Here’s a transcript from my entry into RMIT’s three minute thesis competition. I attempted to give the presentation off the top of my head – and managed to fumble my way through it reasonably well – but it makes for better reading in script form.
So here’s my thesis for the layperson, in roughly three minutes:
Politics can be difficult to predict at the best of times.
But let me start by asking you all to take out an imaginary crystal ball and think about the upcoming federal election.
How confident can you be that the bundle of policies that are implemented by the next government – whoever that may be – will match your own personal political preference ‘sweet spot’?
There are two reasons why the chance of this ever happening is probably pretty small.
The first has to do with government bundling.
Because we have to evaluate everything the government would do – all at once, and as a bundle – there are inherent trade-offs happening – you might like some policies, but not others.
And if this is the case your political preferences might not be very well satisfied.
Many people begrudge the way pay TV companies bundle their services – why don’t we have the same problem with government bundling?
The second reason has to do with tyranny of the majority and the ‘winner takes all’ effect.
There’s always the chance that the party with the policy bundle you prefer won’t win, and you’ll end up with a government that somebody else has chosen.
Again, your political preferences won’t be very well satisfied.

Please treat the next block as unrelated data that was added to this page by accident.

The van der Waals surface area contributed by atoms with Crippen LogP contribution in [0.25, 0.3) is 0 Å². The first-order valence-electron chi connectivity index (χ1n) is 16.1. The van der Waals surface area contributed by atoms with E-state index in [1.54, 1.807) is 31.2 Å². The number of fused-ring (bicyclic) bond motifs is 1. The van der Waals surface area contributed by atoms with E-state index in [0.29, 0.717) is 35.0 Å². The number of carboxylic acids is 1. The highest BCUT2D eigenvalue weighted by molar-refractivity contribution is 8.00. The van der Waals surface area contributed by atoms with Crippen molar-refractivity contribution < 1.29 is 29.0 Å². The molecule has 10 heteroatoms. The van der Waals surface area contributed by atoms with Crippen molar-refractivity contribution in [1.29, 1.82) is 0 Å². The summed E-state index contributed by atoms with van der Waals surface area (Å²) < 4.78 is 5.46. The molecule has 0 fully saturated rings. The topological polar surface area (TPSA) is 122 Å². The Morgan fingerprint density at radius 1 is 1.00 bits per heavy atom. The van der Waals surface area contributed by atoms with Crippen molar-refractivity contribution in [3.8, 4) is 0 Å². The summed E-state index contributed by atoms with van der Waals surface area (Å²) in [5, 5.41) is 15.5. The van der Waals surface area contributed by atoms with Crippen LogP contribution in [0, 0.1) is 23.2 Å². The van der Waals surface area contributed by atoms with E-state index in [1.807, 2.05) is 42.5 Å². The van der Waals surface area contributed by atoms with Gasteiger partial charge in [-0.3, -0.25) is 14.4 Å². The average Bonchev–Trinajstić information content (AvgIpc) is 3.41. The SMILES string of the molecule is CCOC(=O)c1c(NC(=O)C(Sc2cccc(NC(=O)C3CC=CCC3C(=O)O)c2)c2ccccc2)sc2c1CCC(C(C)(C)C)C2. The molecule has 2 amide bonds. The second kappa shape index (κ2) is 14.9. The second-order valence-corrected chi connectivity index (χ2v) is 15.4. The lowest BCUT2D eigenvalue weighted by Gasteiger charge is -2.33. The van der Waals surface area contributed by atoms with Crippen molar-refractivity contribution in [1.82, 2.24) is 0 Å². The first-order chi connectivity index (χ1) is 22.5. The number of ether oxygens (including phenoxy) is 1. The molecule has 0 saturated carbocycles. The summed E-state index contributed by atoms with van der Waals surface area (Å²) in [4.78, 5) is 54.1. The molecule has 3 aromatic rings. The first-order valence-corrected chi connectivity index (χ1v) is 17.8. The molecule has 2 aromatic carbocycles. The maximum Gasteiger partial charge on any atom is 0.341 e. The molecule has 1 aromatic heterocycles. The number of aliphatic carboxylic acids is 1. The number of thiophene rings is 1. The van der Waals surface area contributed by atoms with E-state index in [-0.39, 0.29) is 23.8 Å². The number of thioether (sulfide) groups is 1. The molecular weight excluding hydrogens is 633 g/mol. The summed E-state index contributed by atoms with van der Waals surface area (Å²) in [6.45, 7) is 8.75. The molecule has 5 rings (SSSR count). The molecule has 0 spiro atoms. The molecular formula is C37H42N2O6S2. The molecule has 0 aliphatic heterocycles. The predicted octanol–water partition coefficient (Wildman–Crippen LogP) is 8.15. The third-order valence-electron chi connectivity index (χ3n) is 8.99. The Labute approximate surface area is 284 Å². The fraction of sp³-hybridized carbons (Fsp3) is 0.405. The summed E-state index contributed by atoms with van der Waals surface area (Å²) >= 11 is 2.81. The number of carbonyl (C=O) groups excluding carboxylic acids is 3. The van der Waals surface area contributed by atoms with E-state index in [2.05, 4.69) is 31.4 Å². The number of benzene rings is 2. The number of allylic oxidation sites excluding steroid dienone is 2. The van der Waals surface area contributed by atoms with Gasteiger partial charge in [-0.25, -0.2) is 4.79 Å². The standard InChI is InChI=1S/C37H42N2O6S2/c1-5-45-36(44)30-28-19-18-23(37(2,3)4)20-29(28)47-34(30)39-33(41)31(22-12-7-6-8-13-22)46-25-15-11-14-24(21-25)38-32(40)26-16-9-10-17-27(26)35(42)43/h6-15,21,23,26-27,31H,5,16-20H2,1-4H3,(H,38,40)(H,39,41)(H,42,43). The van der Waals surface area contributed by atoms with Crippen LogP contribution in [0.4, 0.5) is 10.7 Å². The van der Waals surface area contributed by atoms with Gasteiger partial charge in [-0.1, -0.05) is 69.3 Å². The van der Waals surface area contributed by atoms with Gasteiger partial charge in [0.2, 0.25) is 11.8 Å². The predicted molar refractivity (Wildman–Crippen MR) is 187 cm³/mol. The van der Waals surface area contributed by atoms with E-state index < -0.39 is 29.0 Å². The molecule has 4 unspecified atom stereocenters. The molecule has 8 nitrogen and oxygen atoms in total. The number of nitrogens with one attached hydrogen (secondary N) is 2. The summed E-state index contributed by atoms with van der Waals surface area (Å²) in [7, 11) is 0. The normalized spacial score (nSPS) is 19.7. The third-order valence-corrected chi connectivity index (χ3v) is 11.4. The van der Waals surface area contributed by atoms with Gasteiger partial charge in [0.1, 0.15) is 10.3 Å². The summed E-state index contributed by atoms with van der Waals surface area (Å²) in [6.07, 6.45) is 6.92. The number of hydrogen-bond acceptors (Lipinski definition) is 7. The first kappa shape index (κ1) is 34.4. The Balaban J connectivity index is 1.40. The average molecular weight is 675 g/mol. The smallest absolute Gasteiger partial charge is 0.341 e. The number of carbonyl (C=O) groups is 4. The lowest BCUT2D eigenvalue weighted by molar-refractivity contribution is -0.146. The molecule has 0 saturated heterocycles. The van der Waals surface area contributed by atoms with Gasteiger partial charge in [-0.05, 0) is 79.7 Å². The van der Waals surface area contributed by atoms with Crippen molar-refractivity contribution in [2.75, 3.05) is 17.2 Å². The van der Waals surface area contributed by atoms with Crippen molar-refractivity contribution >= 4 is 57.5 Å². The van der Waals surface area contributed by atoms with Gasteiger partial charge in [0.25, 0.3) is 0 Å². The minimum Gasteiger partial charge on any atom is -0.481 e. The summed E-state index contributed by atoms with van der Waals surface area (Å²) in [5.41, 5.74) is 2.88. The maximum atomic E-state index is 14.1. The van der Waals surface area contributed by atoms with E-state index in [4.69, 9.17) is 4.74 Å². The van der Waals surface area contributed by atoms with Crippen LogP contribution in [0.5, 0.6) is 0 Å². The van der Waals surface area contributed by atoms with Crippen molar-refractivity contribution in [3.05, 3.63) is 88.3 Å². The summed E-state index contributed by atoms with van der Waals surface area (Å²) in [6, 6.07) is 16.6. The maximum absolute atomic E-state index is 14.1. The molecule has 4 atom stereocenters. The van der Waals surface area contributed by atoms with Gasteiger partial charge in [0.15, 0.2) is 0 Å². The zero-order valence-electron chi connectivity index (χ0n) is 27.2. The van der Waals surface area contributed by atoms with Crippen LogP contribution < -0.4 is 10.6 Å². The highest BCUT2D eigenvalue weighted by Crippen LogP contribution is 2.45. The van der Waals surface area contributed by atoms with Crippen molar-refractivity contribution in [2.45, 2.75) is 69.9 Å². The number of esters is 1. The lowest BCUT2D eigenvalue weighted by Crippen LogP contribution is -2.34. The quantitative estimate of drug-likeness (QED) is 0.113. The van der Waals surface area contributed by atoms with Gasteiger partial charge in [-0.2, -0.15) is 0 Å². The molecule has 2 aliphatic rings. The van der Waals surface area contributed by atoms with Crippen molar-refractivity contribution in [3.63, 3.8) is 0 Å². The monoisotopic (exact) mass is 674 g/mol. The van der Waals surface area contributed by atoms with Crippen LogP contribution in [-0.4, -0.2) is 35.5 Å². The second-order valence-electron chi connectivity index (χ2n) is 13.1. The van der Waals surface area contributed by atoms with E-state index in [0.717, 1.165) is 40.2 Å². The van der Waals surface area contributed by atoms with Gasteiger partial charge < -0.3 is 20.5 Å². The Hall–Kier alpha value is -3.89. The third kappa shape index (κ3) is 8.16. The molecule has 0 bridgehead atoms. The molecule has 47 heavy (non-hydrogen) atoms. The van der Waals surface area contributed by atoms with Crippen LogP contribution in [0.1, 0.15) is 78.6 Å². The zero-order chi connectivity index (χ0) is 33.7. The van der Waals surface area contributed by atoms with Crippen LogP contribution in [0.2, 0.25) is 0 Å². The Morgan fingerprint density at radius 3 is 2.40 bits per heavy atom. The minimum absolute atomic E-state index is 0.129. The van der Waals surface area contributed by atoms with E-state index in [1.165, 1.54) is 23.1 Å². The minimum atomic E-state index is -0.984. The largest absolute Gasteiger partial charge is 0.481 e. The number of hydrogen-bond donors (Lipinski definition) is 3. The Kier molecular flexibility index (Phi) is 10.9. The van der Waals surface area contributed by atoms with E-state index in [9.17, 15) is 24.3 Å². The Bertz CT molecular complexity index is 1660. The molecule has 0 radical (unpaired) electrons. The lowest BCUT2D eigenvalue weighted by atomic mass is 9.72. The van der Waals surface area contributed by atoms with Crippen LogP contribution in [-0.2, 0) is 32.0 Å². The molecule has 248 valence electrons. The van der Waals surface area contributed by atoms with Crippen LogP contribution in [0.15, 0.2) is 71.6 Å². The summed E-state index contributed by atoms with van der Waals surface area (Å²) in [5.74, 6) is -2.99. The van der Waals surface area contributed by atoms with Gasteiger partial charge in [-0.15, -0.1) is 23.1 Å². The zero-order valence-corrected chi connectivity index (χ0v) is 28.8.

The traditional solution to these problems is to territorially decentralise.
This is the idea of federalism and ‘voting with your feet’: we divide the map into a number of states with different looking policy bundles, and let citizens sort themselves into the states that best match their political preferences.
But even this has its limitations – mostly to do with lack of mobility between states.
A range of other factors influence where we live – career, friends, family, social life.
We put up with government we don’t like in order to live near the people and places we do.
This is where my research kicks in.
If there are problems with bundled government and territorial federalism: then what about unbundled government and non-territorial federalism?
Unbundled government is where collective goods and services are provided separately by independent single-purpose governments.
Citizens would belong to a number of unbundled states at the same time: one each for education, health care, welfare, culture, and so on.
This is ‘government a la carte’: citizens will be able to personally curate their own political bundles based on their unique preferences.
Non-territorial federalism is where citizens have the ability to change political jurisdictions without having to change location.
Again, there would be many states within the same territorial location and people could choose to ‘migrate in place’ to the non-territorial states that best suit their preferences.
You and your next-door neighbour might be citizens of quite different governments!
We don’t really know how either of these systems would work – as you might imagine, there aren’t too many real world examples to draw on.
For this reason my research is mostly theoretical and looking at using agent-based modelling to simulate unbundled and non-territorial governments.
The hope is that by exploring their advantages – and their limitations – we might improve political choice for the future.